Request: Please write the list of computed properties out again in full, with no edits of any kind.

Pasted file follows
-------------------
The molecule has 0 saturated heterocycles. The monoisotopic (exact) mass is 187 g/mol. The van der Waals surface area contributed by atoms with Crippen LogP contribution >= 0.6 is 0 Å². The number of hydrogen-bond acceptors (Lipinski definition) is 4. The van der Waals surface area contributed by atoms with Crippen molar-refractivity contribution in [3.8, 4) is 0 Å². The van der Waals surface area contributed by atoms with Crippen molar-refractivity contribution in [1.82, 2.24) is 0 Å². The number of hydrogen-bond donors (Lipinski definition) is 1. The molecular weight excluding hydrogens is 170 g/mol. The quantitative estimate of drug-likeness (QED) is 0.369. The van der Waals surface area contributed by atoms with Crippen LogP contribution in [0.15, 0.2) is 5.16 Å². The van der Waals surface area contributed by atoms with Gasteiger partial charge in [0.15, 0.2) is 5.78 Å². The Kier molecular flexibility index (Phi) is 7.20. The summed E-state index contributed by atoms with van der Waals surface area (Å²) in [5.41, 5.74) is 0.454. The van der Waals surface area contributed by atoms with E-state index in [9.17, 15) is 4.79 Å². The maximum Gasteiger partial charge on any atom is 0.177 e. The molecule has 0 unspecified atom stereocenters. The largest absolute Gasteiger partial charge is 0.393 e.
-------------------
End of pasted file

The molecule has 0 saturated heterocycles. The monoisotopic (exact) mass is 187 g/mol. The van der Waals surface area contributed by atoms with Crippen LogP contribution >= 0.6 is 0 Å². The number of hydrogen-bond acceptors (Lipinski definition) is 4. The van der Waals surface area contributed by atoms with Crippen molar-refractivity contribution in [3.8, 4) is 0 Å². The van der Waals surface area contributed by atoms with Crippen molar-refractivity contribution in [1.82, 2.24) is 0 Å². The number of hydrogen-bond donors (Lipinski definition) is 1. The molecular weight excluding hydrogens is 170 g/mol. The quantitative estimate of drug-likeness (QED) is 0.369. The van der Waals surface area contributed by atoms with Crippen LogP contribution in [0.15, 0.2) is 5.16 Å². The van der Waals surface area contributed by atoms with Gasteiger partial charge in [0.15, 0.2) is 5.78 Å². The Kier molecular flexibility index (Phi) is 7.20. The summed E-state index contributed by atoms with van der Waals surface area (Å²) in [5.41, 5.74) is 0.454. The van der Waals surface area contributed by atoms with E-state index in [9.17, 15) is 4.79 Å². The maximum Gasteiger partial charge on any atom is 0.177 e. The molecule has 0 unspecified atom stereocenters. The largest absolute Gasteiger partial charge is 0.393 e.